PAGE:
Despite the relative discomfort and safety risk motorbikes present to foreigners, the growing access to motorbikes and roads to drive them on has drastically improved the quality of life for many ethnic minority villages located in remote, mountainous areas in the far north. One day in early December, my new friend Xa, a 23-year-old Black Hmong woman who speaks six languages despite never attending school and being completely illiterate, drove me on her motorcycle to several tiny villages to help me interview ethnic minority women as part of my independent research project. We drove along dirt roads covered in potholes and saw new roads under construction, with local men and women digging up rocky soil to pave the way for motorbikes. For many people, access to a motorbike meant a walk to the hospital, previously two or three days, would only take a few hours. Bringing produce or livestock to a market quickly could leave more time for education or farming. The children I taught for ten days in a rural school will not look like their elderly grandparents, who all walk with hunched backs from a lifetime of carrying baskets of fertilizer or food for miles of hilly trails among the rice terraces.


     One woman I interviewed for my research told me about her late grandmother’s reaction to the first motorbike she saw pass through their Hmong village in Lao Cai Province. At more than seventy years old, the grandmother had been sick, unable to leave the house for years, and constantly saying she was ready to die. When she saw the first motorcycle, she told her family she no longer wanted to die- she wanted to go for a ride and stick around to see what else was coming in the future.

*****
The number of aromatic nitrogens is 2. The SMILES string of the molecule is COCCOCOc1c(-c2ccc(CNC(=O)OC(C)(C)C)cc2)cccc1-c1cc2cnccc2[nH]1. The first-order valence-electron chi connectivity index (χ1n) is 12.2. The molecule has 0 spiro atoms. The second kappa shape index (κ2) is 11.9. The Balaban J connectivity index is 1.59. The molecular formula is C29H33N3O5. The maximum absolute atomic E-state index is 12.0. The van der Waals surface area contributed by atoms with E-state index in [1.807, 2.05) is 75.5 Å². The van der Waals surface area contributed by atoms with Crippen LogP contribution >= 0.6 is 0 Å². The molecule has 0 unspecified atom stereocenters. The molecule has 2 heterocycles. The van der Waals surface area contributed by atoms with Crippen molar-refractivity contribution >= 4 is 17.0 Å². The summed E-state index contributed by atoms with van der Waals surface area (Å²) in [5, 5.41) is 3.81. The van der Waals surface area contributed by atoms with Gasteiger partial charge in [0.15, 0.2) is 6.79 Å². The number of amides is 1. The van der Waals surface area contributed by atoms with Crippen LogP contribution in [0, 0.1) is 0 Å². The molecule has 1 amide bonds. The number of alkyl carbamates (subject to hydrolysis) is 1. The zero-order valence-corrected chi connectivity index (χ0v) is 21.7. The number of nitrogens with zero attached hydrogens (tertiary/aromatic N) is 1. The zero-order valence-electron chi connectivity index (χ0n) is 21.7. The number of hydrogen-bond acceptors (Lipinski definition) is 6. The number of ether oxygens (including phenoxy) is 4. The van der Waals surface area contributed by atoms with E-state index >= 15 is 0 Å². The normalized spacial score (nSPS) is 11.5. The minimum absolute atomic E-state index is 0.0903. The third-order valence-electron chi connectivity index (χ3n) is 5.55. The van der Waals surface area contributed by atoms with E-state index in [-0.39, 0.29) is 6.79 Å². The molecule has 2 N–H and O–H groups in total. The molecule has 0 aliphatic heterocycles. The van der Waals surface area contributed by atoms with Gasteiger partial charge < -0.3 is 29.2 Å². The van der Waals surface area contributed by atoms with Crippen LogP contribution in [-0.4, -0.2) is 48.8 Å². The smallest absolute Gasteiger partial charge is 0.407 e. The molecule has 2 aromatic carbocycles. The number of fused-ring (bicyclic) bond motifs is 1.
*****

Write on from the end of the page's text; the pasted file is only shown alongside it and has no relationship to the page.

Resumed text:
It’s that kind of optimism and excitement for the future that defines the Vietnam I have come to love. Daily life is not easy, but Vietnam and its people have overcome a long history of suffering under foreign rule, war, and poverty to evolve into a country that pulses with the strength and energy that will continue to propel the nation forward.

      In my final days in Vietnam before I returned home for the holidays, I unwisely attempted to drive a motorcycle on my own. I crashed my bike on the highway, but luckily my helmet prevented me from a serious injury and I walked away with only a bruised chin and an unsightly scrape on my leg. Hopefully the scar that motorbike left will fade with time, but the memories I have of my time in Vietnam, the passion I have for its culture, and the hope I have for its future will always be with me. 


For more information on CAS' current intiatives in Southeast Asia Studies, please see our new webpage here